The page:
HMS Ramsey Arrives at King Abdullahaziz Naval Base in Jubail

HMS Ramsey Visits King Abdullahaziz Naval Base in Jubail

Faslane-based minehunter, HMS Ramsey, had the honour of berthing alongside a fellow Sandown class minehunter, owned by the Royal Saudi Naval Force, during a recent visit to Jubail.

During her visit to King Abdullahaziz Naval Base, Ramsey tied up alongside the UK-built vessel, purchased by the Royal Saudi Naval Force (RSNF), in the 1990s and also undertook exercises with her.

Upon arrival Lt Cdr Richard Hutchings, Ramsey’s Commanding Officer, accompanied United Kingdom Maritime Component Commander, Cdre Simon Ancona, on a number of official calls including the RSNF’s Eastern Fleet Commander, Admiral Ibraheem Nasir Al-Maghlouth.

Whilst the official calls were taking place, Ramsey’s engineering department were visited by some of the BAE team working on the mid-life update of the Saudi minehunter. This cooperation allowed Ramsey’s engineers to assist with the RSNF’s modernisation programme, which is fitting the already-capable Sandowns with the latest technology available.

Ramsey was privileged to receive the Commodore of the RSNF Mine Warfare group, Cdre Zaid Al Khabiri, onboard for a tour and to express his views on future maritime technologies.

Sailing in company with RSNF Ship HMS Al-Shaqra after two days alongside, the two Ships carried out a number of training exercises including Officer of the Watch Manoeuvres – a series of close-quarters ship-handling exercises at high speeds in different formations.

Whilst all this excitement was taking place above water dive teams from each Ship dived together on a local reef, allowing the two groups of divers to find out about each others’ specialist equipment.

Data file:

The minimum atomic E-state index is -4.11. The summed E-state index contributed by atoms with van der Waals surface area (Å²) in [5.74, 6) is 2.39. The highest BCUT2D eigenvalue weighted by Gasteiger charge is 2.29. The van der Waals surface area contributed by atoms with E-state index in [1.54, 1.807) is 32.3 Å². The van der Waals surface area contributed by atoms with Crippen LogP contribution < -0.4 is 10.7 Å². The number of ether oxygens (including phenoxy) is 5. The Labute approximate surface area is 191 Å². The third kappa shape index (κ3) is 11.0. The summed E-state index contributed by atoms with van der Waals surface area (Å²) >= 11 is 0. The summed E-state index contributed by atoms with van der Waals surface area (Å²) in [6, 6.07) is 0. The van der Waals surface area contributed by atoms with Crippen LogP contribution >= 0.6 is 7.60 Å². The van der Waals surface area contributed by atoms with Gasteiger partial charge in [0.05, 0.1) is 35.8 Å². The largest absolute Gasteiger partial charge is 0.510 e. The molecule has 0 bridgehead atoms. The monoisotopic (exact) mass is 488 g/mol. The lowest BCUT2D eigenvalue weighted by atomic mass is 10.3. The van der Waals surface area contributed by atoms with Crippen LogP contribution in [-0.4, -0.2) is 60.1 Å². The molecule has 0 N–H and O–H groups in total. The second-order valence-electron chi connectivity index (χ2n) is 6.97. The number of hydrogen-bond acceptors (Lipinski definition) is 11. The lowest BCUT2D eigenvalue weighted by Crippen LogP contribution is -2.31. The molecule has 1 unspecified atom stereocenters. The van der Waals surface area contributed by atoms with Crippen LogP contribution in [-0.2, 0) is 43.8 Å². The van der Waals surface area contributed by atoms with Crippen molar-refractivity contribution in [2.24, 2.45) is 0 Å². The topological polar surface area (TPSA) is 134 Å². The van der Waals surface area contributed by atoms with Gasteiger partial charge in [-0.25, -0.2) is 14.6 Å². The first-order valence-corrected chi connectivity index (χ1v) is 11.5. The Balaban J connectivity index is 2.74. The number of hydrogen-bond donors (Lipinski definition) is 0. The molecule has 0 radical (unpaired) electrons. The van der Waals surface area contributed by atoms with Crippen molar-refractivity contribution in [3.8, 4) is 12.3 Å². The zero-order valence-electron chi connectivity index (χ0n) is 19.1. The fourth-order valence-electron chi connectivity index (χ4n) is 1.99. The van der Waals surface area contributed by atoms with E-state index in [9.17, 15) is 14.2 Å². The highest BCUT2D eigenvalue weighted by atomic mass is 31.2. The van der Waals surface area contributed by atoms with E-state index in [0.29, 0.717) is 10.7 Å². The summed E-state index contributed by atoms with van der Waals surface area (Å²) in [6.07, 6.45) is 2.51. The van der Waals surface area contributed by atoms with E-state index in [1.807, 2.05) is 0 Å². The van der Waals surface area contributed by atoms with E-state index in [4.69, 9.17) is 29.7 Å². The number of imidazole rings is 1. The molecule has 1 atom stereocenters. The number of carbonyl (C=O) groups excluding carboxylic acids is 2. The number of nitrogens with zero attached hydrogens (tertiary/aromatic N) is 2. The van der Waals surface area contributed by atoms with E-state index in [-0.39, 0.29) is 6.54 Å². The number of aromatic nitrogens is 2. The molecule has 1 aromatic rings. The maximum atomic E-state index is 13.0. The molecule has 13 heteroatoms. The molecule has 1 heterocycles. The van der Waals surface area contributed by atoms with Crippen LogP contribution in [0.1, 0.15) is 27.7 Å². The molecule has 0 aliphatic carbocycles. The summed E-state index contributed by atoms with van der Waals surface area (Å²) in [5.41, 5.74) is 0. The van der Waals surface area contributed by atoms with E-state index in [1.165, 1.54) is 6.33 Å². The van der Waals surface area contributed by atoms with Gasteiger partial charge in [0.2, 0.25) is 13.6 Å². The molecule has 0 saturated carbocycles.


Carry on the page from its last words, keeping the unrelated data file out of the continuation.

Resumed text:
Ramsey’s Navigator, Sub Lt Phil Fordham, said:

“The opportunity to exercise with the RSNF is superb. Saudi Arabia is an important regional partner for the UK and we look forward to building further upon the individual relationships forged during this valuable visit and hopefully an invitation to return to their fantastic Naval Base.”

With a crew of 40, the Sandown class is considered one of the best mine counter measure vessels in the world. At 52m long, with a beam of 10m, RAMSEY’s key equipment includes a variable depth high definition sonar, remote controlled camera-toting submersibles and a team of clearance divers, trained to dispose of mines by fitting explosives.

Her special Voith-Schnieder propulsion units and large bow thrusters make RAMSEY a highly manoeuvrable vessel, whose cruising speed is 12 knots. Her 30mm gun, general purpose machine guns and Mk 44 Miniguns mean she is more than capable of protecting herself if attacked.

These weapons, along with her sensors, highly trained ship’s company and rigid inflatable seaboats enable her to survey the sea bed, hunting for mines whilst also providing maritime security duties almost anywhere in the world.

Naval Today Staff, April 4, 2013; Image: Royal Navy